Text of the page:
Rough Cilicia, Turkey.
A city 3.5
km W of Elaeussa. First mentioned as taken by Antiochos III from Ptolemaic control in 197 B.C., it minted
autonomous coinage in the 1st c. B.C. and shared the
fate of Elaeussa under the Romans until ca. A.D. 72. It
was noted as a port in Roman times, and was extremely
important in the Byzantine and mediaeval periods. Taken
by the Turks in 1448, it slowly declined in importance
as a port until the 19th c. when it was practically deserted. Its ancient name was never lost.
The scanty remains are apparently confined to two
small peninsulas ca. 425 m apart and a narrow gentle
slope inland from them. On the E peninsula and inland
are some undescribed remains of buildings. The W peninsula is filled by a large Armenian castle and has a mole
extending from it, protecting a small harbor to the W.
Incorporated in the SE wall of the castle is a well-preserved single-arched Roman gateway, which led from the
quay probably to a market, which may lie under the
castle. East of the castle about 100 m are the foundations of two buildings, perhaps temples, with column fragments and wall blocks lying around. A line of bases,
perhaps from a colonnaded street or stoa, is oriented
NW-SE, about 100 m NE of the temples (?).
Inland from the city, along the ancient road from
Elaeussa, and along the steep slope a little way inland
is the ancient necropolis, clusters of sarcophagi and rockcut chambers, numerous inscriptions, and one conspicuous relief of a warrior with sword and spear. One grave
chamber constructed of polygonal masonry may be Hellenistic or Roman; the rest of the necropolis is of the
Roman and Christian periods.
The Byzantine (?) city wall can be traced in an arc
from the shore 1.25 km E of the castle to the slope 375
m NW of the castle. Just S of the modern road to the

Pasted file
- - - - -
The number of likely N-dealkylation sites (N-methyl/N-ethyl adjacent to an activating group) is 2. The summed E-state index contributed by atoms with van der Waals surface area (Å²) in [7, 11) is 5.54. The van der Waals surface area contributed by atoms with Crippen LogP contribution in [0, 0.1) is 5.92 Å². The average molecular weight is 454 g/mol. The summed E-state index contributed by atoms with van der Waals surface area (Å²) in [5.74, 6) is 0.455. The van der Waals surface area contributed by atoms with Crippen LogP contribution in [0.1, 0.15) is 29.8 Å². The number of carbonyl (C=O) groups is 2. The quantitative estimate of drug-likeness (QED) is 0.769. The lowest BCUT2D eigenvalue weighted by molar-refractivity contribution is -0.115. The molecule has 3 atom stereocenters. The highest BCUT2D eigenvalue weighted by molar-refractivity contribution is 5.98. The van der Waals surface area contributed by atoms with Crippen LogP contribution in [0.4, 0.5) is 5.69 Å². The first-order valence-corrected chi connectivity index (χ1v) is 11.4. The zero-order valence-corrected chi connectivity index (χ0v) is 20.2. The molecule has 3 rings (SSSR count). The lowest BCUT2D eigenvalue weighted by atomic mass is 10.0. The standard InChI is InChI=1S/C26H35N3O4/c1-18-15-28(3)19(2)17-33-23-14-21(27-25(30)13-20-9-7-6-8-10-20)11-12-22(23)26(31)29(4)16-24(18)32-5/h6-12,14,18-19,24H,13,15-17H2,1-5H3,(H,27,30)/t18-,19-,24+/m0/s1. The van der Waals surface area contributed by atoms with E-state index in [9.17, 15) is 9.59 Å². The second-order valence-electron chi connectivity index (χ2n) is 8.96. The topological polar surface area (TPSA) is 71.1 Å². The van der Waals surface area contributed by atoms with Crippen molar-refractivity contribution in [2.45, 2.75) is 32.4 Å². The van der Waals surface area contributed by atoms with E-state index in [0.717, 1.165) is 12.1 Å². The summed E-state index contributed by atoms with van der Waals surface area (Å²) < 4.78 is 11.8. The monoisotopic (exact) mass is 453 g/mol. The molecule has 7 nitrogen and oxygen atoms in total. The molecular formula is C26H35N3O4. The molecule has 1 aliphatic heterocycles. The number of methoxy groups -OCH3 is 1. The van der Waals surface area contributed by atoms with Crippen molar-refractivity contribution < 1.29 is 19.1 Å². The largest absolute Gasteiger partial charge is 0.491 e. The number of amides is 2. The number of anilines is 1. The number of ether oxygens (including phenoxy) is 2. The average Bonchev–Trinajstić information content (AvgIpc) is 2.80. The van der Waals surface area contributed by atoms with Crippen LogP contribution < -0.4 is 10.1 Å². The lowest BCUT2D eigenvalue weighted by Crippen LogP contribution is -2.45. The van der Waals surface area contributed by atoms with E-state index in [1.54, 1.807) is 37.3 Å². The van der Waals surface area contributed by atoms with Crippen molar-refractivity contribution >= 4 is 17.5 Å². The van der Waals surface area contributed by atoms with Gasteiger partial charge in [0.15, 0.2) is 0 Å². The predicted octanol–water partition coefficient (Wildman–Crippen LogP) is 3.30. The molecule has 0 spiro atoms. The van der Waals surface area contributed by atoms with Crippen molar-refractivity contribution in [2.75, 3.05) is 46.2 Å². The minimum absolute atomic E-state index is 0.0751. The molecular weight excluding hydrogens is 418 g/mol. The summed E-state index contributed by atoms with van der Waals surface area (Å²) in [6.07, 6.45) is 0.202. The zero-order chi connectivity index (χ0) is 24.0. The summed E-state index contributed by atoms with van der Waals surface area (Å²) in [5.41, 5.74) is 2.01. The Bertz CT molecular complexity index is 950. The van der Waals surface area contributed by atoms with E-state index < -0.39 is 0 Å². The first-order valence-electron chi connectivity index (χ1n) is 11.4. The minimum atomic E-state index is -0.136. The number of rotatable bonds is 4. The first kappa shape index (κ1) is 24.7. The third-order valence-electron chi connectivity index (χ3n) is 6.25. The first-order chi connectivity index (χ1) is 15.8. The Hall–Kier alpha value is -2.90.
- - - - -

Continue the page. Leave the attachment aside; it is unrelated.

E of the wall can be seen the ancient water course leading from Elaeussa and Lamus. Inside the wall and out
are a number of churches, some very well preserved, of
the 5th and 6th c., and one of the Armenian period.
About 0.75 km S of the mainland castle and close to
shore is a small island (ancient Krambusa?) with a wellpreserved Armenian castle of the 13th c., built perhaps
over a Byzantine predecessor.
About 3 km from the site on an ancient road to Kambazli are two watchtowers and behind them a cluster
of buildings within a wall of polygonal masonry, just
above the sheer wall of the Şeytan Deresi (Verev D. or
Karyagdi D.) gorge. The towers and fort (?) may be
part of a Hellenistic Olban defense system, or a retreat
for Korykians. Below the fort (?) are several rock-cut
memorial reliefs of the Roman period and an inscription
probably of the 3d c. B.C.
Five km W of Korykos, 1 km inland, is the Korykian
Cave, a natural limestone pit, opening out as a cave.
Above it is a Temple of Zeus, perhaps ainphiprostyle,
with a peribolos wall of elegant polygonal masonry. An
inscription on the temple gives a list of priests (?), the
first name apparently of the late 3d or early 2d c. B.C.
A myth concerning Zeus and Typhon was localized at
the cave; the original Hittite or Luvian myth and cult
may have been placed here as early as the 2d millennium
B.C. In the mouth of the cave at the bottom is a wellpreserved chapel to the Virgin, perhaps of the 4th c.
Less than a kilometer N of the cave another Temple
of Zeus was reported.
V. Langlois, Voyage dans la Cilicie
(1861) 197-209 (=RA
12  129-47); J. T. Bent,
“A Journey in Cilicia Tracheia,” JHS
12 (1891) 212-16;
E. L. Hicks, “Inscriptions from Western Cilicia,” JHS
(1891) 238-58, 272; R. Heberdey & A. Wilhelm, Reisen
in Kilikien, DenkschrWien
, Phil-Hist. Kl. 44, 6 (1896)
67-79; E. Herzfeld & S. Guyer, Meriamlik und Korykos,
II (1930) 90-189MPI
; J. Keil & A. Wilhelm,
Denkmäler aus dem Rauhen Kilikien, MAMA
; G. H. Forsyth, “Architectural Notes on a
Trip through Cilicia,”DOPapers
11 (1957) 225fI
Machatschek, Die Nekropolen und Grabmäler im Gebiet
von Elaiussa Sebaste und Korykos, DenkschrWien
, Phil.-Hist. Kl. 96, 2 (1967)MPI
; T. S. MacKay, “Olba in Rough
Cilicia,” Diss. 1968 (Univ. Microfilm) Appendix E; L.
Budde, Antike Mosaiken in Kilikien
II (1972) 95-103MI
O. Feld, “Bericht über eine Reise durch Kilikien,” IstMitt
13-14 (1963-64) 99-107; id. & H. Weber, “Tempel und
Kirche über der Korykischen Grotte,”IstMitt
T. S. MAC KAY